It is when the games steps out of these bounds that in its ambitiousness it trips itself. The sandbox-like planetary exploration it boasts yields a number of boring small maps traversable by vehicle (though some with pretty awesome skyboxes), repetitive side-quests and reused assets for combat sequences – a trade-off between meaningful content and granting a sense of galactic scale that mostly falls flat. Perhaps understanding the difficulties implicit in attempting to depict large-scale ambients full of people, the game mostly takes place in deserted outposts; the one central hub that is employed (the Citadel) remains rather unimpressive in its attempt to expouse a necessary sense of grandeur with the vital elements of gameplay design that drive the plot forward (this is an issue that each game in the trilogy has attempted to solve in a different way).
The plot is relatively standard, and employs early and often the devices of foreshadowing and bait-and-switch types of plot twists; neither feels overly forced in the course of the main quest – a quest that is modular in nature and can be tackled in a non-linear fashion. The game also features a loosely circular structure, ending where it began (excluding the first few hours which amount to little more than a glorified tutorial) – a feature that will become a staple of the trilogy.
The result is a jarring experience that shines best when the game cajoles the player into its strengths, turning into something of a slog when it inevitably attempts to do too much. It is, all things considered, a game that deserves to be replayed from time to time. 10 years after its initial release, I will attempt to do just that, using the opportunity to observe in better detail the highs and lows this game has to offer.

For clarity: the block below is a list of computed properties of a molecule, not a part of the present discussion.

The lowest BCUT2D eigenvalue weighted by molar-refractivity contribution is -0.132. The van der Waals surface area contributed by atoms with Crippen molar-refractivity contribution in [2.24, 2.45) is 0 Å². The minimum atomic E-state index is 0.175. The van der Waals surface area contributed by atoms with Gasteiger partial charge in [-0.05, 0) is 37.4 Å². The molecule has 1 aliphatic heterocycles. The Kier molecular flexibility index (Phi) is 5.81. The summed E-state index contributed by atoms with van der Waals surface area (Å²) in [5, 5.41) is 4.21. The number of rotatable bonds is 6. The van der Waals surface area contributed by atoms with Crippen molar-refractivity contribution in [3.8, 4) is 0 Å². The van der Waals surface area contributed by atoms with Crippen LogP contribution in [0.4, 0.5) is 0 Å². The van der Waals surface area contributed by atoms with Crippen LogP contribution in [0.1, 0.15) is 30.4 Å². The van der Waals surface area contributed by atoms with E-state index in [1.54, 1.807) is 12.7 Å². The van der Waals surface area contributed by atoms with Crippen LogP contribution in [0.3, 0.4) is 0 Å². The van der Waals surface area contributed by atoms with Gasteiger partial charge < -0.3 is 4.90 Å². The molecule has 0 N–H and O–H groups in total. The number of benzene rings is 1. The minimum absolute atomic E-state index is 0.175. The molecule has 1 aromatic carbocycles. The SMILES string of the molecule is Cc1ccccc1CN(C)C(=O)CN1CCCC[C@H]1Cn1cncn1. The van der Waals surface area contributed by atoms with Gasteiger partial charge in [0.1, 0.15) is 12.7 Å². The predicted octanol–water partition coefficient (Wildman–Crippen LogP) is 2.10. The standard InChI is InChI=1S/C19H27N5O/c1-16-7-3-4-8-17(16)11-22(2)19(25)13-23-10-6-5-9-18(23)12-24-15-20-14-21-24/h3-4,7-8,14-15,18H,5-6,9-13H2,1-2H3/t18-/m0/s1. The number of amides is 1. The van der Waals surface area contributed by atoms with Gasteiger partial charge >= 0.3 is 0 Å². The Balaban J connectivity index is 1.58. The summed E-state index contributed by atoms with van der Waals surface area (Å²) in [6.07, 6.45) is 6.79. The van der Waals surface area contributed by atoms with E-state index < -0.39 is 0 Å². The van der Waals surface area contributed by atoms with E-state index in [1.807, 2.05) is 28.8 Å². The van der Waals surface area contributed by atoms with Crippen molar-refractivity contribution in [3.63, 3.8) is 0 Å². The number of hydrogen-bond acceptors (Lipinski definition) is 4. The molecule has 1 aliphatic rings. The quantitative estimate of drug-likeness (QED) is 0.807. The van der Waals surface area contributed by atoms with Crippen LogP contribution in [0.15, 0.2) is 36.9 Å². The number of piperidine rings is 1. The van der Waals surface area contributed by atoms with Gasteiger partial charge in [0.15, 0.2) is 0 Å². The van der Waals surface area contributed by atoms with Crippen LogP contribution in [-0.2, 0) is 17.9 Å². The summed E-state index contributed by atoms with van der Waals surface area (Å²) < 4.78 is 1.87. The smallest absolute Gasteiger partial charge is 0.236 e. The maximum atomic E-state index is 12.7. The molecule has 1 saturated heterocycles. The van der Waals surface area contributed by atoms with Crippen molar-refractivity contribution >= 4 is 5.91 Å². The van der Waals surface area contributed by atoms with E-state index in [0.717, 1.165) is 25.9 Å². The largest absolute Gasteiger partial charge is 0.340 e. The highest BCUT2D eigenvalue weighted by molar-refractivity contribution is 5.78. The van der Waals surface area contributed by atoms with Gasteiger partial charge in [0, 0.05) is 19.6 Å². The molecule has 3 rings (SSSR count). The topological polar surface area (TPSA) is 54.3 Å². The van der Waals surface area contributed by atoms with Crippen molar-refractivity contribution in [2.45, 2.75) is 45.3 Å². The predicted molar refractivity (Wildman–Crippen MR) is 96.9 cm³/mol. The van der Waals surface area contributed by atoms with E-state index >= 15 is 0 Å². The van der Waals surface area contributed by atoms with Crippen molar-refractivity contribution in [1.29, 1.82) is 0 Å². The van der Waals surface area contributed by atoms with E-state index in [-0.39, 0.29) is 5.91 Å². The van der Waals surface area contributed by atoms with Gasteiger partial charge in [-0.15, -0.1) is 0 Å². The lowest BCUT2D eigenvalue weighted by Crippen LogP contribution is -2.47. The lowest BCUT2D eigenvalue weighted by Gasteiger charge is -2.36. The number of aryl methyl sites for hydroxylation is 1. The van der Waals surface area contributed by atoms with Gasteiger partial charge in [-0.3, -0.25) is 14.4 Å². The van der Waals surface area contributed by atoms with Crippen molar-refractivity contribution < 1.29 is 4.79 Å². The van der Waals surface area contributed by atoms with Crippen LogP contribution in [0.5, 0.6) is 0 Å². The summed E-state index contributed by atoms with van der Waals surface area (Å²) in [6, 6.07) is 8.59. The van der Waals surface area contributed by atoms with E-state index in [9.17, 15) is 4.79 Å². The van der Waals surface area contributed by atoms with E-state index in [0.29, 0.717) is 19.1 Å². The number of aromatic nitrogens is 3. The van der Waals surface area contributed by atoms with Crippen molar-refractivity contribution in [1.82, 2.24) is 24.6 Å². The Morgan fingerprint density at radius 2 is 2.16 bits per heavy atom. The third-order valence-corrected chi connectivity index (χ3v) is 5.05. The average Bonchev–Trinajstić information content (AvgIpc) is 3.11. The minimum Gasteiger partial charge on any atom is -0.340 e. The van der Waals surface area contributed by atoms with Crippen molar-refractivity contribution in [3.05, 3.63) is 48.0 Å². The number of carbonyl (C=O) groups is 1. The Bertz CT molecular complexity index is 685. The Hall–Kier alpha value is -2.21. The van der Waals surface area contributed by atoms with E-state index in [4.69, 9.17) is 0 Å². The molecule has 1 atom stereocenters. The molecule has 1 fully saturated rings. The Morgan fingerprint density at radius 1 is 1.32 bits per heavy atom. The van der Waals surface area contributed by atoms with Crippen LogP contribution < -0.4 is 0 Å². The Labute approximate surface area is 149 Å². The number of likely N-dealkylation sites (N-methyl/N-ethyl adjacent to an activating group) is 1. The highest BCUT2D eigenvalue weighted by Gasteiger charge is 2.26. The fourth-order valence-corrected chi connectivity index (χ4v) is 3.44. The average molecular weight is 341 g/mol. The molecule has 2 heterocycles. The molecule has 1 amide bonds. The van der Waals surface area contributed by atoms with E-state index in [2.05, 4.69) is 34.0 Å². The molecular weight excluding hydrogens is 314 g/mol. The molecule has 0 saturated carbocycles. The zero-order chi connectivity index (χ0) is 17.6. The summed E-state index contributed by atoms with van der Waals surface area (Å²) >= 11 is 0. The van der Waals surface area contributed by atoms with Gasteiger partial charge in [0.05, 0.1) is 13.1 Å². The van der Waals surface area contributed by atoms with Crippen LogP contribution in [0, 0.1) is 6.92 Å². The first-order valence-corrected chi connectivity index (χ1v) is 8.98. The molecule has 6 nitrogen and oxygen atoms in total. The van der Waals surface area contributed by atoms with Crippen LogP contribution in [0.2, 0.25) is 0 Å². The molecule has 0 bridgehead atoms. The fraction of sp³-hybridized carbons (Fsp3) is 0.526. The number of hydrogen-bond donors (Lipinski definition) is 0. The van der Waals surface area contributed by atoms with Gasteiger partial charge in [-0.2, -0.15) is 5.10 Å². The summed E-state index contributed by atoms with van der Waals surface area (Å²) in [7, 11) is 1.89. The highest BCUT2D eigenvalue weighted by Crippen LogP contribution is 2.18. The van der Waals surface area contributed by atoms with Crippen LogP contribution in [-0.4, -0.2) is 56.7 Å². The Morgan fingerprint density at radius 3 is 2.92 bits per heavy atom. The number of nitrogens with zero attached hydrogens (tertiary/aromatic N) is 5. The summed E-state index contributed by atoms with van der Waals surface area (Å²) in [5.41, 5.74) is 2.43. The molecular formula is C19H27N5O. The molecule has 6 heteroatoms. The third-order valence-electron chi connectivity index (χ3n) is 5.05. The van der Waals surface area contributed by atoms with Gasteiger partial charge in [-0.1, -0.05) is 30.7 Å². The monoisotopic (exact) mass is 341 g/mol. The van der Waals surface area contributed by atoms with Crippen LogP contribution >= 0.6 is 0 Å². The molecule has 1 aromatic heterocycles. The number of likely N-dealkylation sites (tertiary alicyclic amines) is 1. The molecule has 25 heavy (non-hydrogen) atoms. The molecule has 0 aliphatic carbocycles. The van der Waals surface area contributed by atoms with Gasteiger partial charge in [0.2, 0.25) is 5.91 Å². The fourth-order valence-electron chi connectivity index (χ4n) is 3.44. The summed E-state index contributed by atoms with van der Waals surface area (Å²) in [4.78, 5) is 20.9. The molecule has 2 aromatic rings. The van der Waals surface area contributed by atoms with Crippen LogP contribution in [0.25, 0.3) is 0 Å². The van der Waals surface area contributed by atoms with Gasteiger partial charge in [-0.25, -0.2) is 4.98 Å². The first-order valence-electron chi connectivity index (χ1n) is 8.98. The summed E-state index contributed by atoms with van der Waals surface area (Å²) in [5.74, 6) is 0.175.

For my playthrough, I will be creating a paragon male Shepard, basically an honourable soldier with a good heart. I will most probably not get romantically involved; of the three romances in the game, one option is closed by default due to gender, and of the other two, one’s character is unfortunately going to wane as the trilogy goes on, while the other will wax, but mostly due to how uninspiring the romance for this first game is written; that said, nothing is written in stone, and I reserve the right to change my mind. I will get the spectre weapons at some point, thus allowing me to bypass most of the boring and problematic aspects of the inventory, though to remain somewhat lore-friendly, I will only get them for actual spectres. I have made one modification to the game files: combat in the Mako forces a penalty on experience in the game, and I have equalized the xp gains; this is done in the interest of expediting relatively trivial encounters that would otherwise gain unnecessary length due to the need of exiting the mako and finishing enemies on foot – there is only a finite amount of experience in the game; furthermore, this way we actually get to experience fighting from our trusty ground vehicle!